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Spokesmen at Dallas-based Cultura, which is owned 49% by Omnicom, and Houston-based independent shop Lopez Negrete, said they were looking forward to the challenge. Cultura was one of eight Omnicom agencies that took part in the pitch. Lopez Negrete has been doing work for Bank of America for 12 years.
On Aug. 31, the financial giant announced that its $600 million ad account had been awarded to Omnicom after a quick review that marked the end of the bank's relationship with Interpublic Group of Cos.
“The solution presented to Bank of America was an integrated, all-encompassing solution, and we were baked into all of it,” said Juan Faura, president-CEO of 4-year-old Cultura. “Multicultural was a pretty significant piece of the review, not just a side thing. They’ve moved from thinking of multicultural as a standalone, independent initiative to [being] more of an integrated piece of everything they do.”
Mr. Faura said Cultura started a Chicago-based African-American agency called Intersect in March, run by Phil Gant. Mr. Gant, a former executive creative director at Omnicom's BBDO in Chicago, moved to BBDO in Detroit to work on the agency’s Chrysler business, but wanted to return to his Chicago home, Mr. Faura said. For the Asian-American portion of the account, Mr. Faura said he would use L3 or Admerasia, Asian-American agencies he has shared multicultural accounts with before.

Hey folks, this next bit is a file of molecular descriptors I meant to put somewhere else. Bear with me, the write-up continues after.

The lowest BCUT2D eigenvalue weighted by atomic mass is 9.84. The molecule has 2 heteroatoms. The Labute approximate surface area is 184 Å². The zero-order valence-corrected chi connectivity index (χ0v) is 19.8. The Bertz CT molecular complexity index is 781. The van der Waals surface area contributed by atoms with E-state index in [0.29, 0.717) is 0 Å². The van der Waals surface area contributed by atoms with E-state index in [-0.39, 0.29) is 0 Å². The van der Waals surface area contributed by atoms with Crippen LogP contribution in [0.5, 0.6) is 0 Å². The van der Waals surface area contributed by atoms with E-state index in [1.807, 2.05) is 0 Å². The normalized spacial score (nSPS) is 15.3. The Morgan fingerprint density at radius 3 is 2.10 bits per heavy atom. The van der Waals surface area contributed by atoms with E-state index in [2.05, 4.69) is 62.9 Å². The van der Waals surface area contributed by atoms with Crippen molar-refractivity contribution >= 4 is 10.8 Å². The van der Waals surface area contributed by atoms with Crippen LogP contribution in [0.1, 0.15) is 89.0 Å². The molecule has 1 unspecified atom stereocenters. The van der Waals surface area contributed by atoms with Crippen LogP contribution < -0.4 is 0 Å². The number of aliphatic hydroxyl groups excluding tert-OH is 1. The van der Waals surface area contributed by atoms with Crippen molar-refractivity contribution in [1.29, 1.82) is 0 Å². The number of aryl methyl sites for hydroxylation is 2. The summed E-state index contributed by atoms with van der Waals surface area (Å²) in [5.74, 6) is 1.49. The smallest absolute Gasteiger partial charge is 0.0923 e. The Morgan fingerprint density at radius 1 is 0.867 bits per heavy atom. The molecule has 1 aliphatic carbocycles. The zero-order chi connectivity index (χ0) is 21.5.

Mr. Faura said he asked Bank of America for clarification of his agency’s role after the Omnicom win was announced, so he could know whether to stop pursuing leads on other possible financial services accounts.
“I got confirmation,” he said. He added that Bank of America has already started referring calls from media and other vendors to his agency.
Meanwhile, a Bank of America spokeswoman said the company will continue to work with Lopez Negrete.
“We were told by the client to stay the course, that they were not putting us on any kind of notice, ” said Alex Lopez Negrete, the agency’s president-CEO.
“We have a contract through the end of the year and we are already immersed in 2006 planning," he said. "They said the pitch was not multicultural ... and that no ‘switch’ on Hispanic was mentioned.”
After Bank of America moved to Interpublic in 2003 Lopez Negrete remained the sole Hispanic agency of record.
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Matt Creamer contributed to this report.